What are is the role of antibiotic therapy in the treatment of bursitis?

Updated: Dec 11, 2020
  • Author: Kristine M Lohr, MD, MS; Chief Editor: Herbert S Diamond, MD  more...
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In cases in which septic bursitis is suspected, the bursa should be aspirated. The skin over the bursa is sterilized, and the area is anesthetized with lidocaine via a 27-gauge needle. A 20- or 22-gauge needle is then introduced sterilely into the bursa. Fluid is aspirated and sent for analysis to identify any infectious organisms or crystals present.

Staphylococcus aureus is the most common pathogen in septic bursitis, accounting for more than 80% of cases. Streptococcal species (mostly group A hemolytic streptococci) account for 5-20% of cases. Other gram-positive, gram-negative, and anaerobic infections are rare. Mycobacterial, fungal, algal, and spirochetal infections are even rarer and tend to occur in unusual clinical settings (especially in those who are predisposed to infection).

If bursitis is found to be secondary to infection after aspiration and fluid analysis, treatment should be initiated with antibiotics. [45] An appropriate antistaphylococcal antibiotic should be started empirically. This should be a penicillinase-resistant penicillin, such as oxacillin, or a first-generation cephalosporin, such as cefazolin. In penicillin-allergic patients or in carriers of methicillin-resistant S aureus (MRSA), vancomycin is an appropriate alternative treatment.

In a study involving 82 patients with severe septic bursitis, Martinez-Taboada et al concluded that in patients with severe septic bursitis but without extensive cellulitis, aspiration plus IV cloxacillin may be sufficient treatment, whereas in patients with more severe cases of septic bursitis, aspiration along with cloxacillin plus gentamicin may be appropriate in the majority. [11]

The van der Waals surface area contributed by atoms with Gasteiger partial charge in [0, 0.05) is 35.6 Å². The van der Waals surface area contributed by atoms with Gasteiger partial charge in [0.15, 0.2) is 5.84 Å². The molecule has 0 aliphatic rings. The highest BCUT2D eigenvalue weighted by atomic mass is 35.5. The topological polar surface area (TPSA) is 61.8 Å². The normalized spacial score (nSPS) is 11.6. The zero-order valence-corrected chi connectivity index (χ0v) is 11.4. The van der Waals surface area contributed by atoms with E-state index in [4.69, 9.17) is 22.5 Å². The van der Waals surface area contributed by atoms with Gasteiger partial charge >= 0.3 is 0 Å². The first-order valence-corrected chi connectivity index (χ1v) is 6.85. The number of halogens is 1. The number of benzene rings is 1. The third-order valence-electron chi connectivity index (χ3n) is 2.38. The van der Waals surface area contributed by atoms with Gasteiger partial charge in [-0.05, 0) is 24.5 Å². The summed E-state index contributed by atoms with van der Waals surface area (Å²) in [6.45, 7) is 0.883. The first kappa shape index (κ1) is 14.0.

The duration of antibiotic treatment varies with the patient and the clinical situation. Uncomplicated septic bursitis presenting within 7 days of infection should be treated with a minimum 10-day course. [46] Outpatient treatment is effective in 40-50% of patients with mild to moderate infections. A 4-week course is advisable using high doses of sensitivity-directed antibiotics.

Aspiration should be repeated every 1-3 days while antibiotics are being administered. Antibiotics should be continued for 5 days past sterilization of bursal fluid as seen by aspiration. Aspiration also helps to decrease the bacterial load and to promote comfort.

Immunocompromised patients require a longer course of treatment, at least 15 days. Deep bursae infections have higher associations with bacteremia and call for more aggressive and prolonged antibiotic therapy. In particularly severe cases, hospitalization is required, with 1 week of parenteral antibiotics followed by 30 days of oral antibiotics. Surgical drainage or debridement is often necessary.

Treatment of tuberculous bursitis involves full excision of the bursae and surrounding affected tissue with concomitant antituberculous therapy for 6-12 months. Atypical mycobacteria occasionally may be successfully treated with conservative drainage and appropriate antibiotics. Brucella bursitis is treated with excision of bursae and administration of tetracycline with or without rifampin.

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